Dava Shastri's Last Day


By Kirthana Ramisetti

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In this novel "full of music, magnetism, and familial obligation" (Emma Straub, author of All Adults Here) a dying billionaire matriarch leaks news of her death early so she can examine her legacy—a decision that horrifies her children and inadvertently exposes secrets she has spent a lifetime keeping.

Dava Shastri, one of the world's wealthiest women, has always lived with her sterling reputation in mind. A brain cancer diagnosis at the age of seventy, however, changes everything, and Dava decides to take her death—like all matters of her life—into her own hands.

Summoning her four adult children to her private island, she discloses shocking news: in addition to having a terminal illness, she has arranged for the news of her death to break early, so she can read her obituaries.

As someone who dedicated her life to the arts and the empowerment of women, Dava expects to read articles lauding her philanthropic work. Instead, her "death" reveals two devastating secrets, truths she thought she had buried forever.

And now the whole world knows, including her children.

In the time she has left, Dava must come to terms with the decisions that have led to this moment—and make peace with those closest to her before it's too late. Compassionately written and chock-full of humor and heart, this powerful novel examines public versus private legacy, the complexities of love, and the never-ending joys—and frustrations—of family.

Includes a Reading Group Guide.

A Good Morning America and Lilly Singh's Lilly Library Book Club pick

Most anticipated in fall 2021 by TIME, The Washington Post, Bustle, Goodreads, and Debutiful • An Indie Next Pick • A Publishers Marketplace Buzz Book for Fall/Winter 2021 • Longlisted for the 2021 Center for Fiction First Novel Prize


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Dava Shastri, Dead at Seventy

Dava Shastri, renowned philanthropist, dead at 70

Dec. 26, 2044, 8:24 a.m.

NEW YORK—Dava Shastri, founder of the Dava Shastri Foundation, has died at age 70.

Shastri’s lawyer, Allen J. Ellingsworth, confirmed she died Friday from an undisclosed illness.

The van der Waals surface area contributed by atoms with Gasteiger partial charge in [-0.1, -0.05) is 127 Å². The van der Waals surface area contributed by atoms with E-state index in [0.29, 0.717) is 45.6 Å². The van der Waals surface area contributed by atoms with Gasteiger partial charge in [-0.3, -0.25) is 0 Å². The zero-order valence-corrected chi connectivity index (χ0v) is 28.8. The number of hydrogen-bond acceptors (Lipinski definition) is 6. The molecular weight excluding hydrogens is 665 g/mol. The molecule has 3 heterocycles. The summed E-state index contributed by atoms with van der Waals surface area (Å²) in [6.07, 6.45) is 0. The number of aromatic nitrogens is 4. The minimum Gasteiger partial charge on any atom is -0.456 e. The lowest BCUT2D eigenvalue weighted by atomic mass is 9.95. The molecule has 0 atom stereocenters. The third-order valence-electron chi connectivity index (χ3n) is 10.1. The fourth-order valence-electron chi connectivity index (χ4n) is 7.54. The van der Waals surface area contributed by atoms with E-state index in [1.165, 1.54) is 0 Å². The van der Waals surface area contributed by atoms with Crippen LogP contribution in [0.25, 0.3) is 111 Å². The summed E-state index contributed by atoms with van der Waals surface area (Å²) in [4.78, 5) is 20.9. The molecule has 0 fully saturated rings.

The philanthropist created the influential music platform Medici Artists before founding the women empowerment–oriented Dava Shastri Foundation in 2007.

Shastri’s husband, Arvid Persson, passed away at age 46 in 2020. She is survived by four children and four grandchildren.

This story will be updated as more information becomes available.


Dava did not expect to howl with laughter after reading her obituary. But she had been lying awake in bed since dawn, alternating between giddiness and anxiety as she speculated how the story would break. So to see her death announced with a breaking news bulletin—the kind usually reserved for politicians and pop stars—overwhelmed her with delight.

She wanted the view from her master suite to reflect her victory: a smiling sun over the water, or the rare sight of a humpback whale breaking the waves in a magnificent splash. But the outside world remained a white shell, with Beatrix Island blanketed in ice as if enclosed in a snow globe. Even so, her joy could not be contained, and she clapped a hand over her mouth to stifle her laughter. The sudden movement worsened her ever-present headache, and to distract from the pain, she returned to the article and focused on the word “influential.” Dava enlarged the obituary until “influential” was the only word left on the screen, and marveled at how smoothly she had been able to turn her plan into reality. “Easy peasy,” as her late husband, Arvid, would say.

The harder part would be explaining this to her family. She needed to tell them what was going on but wanted to savor her accomplishment a little longer. Their interweaving voices rose up from the first floor, mostly lamenting the weather. The whole East Coast is a shitshow. God, I need coffee. Next Christmas we’re going to Hawaii. Dava could pick out her children’s voices most clearly, having spent a lifetime listening to Arvie, Sita, Kali, and Rev tease and argue with each other.

Dava didn’t mind their noise. The chatter reminded her of a time before she was an empty nester, and provided a welcome contrast to her bedroom’s stillness. Designed to be an “oasis of no-tech tranquility,” the room was several shades of lavender, from the silk damask wallpaper to the limestone fireplace. The one exception was the king-size bed, one of only two hundred that existed in the entire world, a stupidly expensive cream puff of cashmere, silk, and cotton with real gold and silver threads stitched into the headboard. Dava felt tiny and adrift whenever she slept in it, since the bed rippled across half the room like an infinity pool. She had wanted her bedroom to feel like a refuge, but within its walls she instead felt like a queen whose subjects were planning to overthrow her.

The soft knock on the base of her skull persisted, so Dava put on her noise-canceling headphones. Though she enjoyed the Shastri-Persson clatter, she feared aggravating her headache. Wearing them reminded Dava of a vastly different climate, hot, sticky Arizona, lying on her twin mattress with her head happily stuck between headphones, the rest of the world silenced by music.